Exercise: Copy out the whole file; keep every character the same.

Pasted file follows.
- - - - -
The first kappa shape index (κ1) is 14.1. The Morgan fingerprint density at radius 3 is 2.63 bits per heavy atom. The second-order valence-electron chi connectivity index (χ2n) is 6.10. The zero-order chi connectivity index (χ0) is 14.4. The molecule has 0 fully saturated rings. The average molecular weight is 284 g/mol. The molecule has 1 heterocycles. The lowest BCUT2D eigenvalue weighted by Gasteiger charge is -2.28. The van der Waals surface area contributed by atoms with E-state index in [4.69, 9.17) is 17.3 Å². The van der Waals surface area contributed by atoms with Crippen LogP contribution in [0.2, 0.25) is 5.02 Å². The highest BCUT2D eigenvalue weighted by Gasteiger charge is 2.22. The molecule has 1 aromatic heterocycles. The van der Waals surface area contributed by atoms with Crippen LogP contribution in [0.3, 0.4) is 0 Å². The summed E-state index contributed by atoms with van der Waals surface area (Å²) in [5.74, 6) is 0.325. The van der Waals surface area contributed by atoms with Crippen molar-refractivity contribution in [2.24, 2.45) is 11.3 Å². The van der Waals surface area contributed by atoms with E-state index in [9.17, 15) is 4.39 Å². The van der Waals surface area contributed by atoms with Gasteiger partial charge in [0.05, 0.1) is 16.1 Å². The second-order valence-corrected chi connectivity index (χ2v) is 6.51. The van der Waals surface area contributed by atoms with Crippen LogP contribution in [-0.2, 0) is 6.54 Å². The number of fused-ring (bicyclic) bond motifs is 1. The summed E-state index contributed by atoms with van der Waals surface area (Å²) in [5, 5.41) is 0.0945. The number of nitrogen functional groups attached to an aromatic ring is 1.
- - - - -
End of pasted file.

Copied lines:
The first kappa shape index (κ1) is 14.1. The Morgan fingerprint density at radius 3 is 2.63 bits per heavy atom. The second-order valence-electron chi connectivity index (χ2n) is 6.10. The zero-order chi connectivity index (χ0) is 14.4. The molecule has 0 fully saturated rings. The average molecular weight is 284 g/mol. The molecule has 1 heterocycles. The lowest BCUT2D eigenvalue weighted by Gasteiger charge is -2.28. The van der Waals surface area contributed by atoms with E-state index in [4.69, 9.17) is 17.3 Å². The van der Waals surface area contributed by atoms with Crippen LogP contribution in [0.2, 0.25) is 5.02 Å². The highest BCUT2D eigenvalue weighted by Gasteiger charge is 2.22. The molecule has 1 aromatic heterocycles. The van der Waals surface area contributed by atoms with Crippen LogP contribution in [0.3, 0.4) is 0 Å². The summed E-state index contributed by atoms with van der Waals surface area (Å²) in [5.74, 6) is 0.325. The van der Waals surface area contributed by atoms with Crippen molar-refractivity contribution in [2.24, 2.45) is 11.3 Å². The van der Waals surface area contributed by atoms with E-state index in [9.17, 15) is 4.39 Å². The van der Waals surface area contributed by atoms with Gasteiger partial charge in [0.05, 0.1) is 16.1 Å². The second-order valence-corrected chi connectivity index (χ2v) is 6.51. The van der Waals surface area contributed by atoms with Crippen LogP contribution in [-0.2, 0) is 6.54 Å². The number of fused-ring (bicyclic) bond motifs is 1. The summed E-state index contributed by atoms with van der Waals surface area (Å²) in [5, 5.41) is 0.0945. The number of nitrogen functional groups attached to an aromatic ring is 1.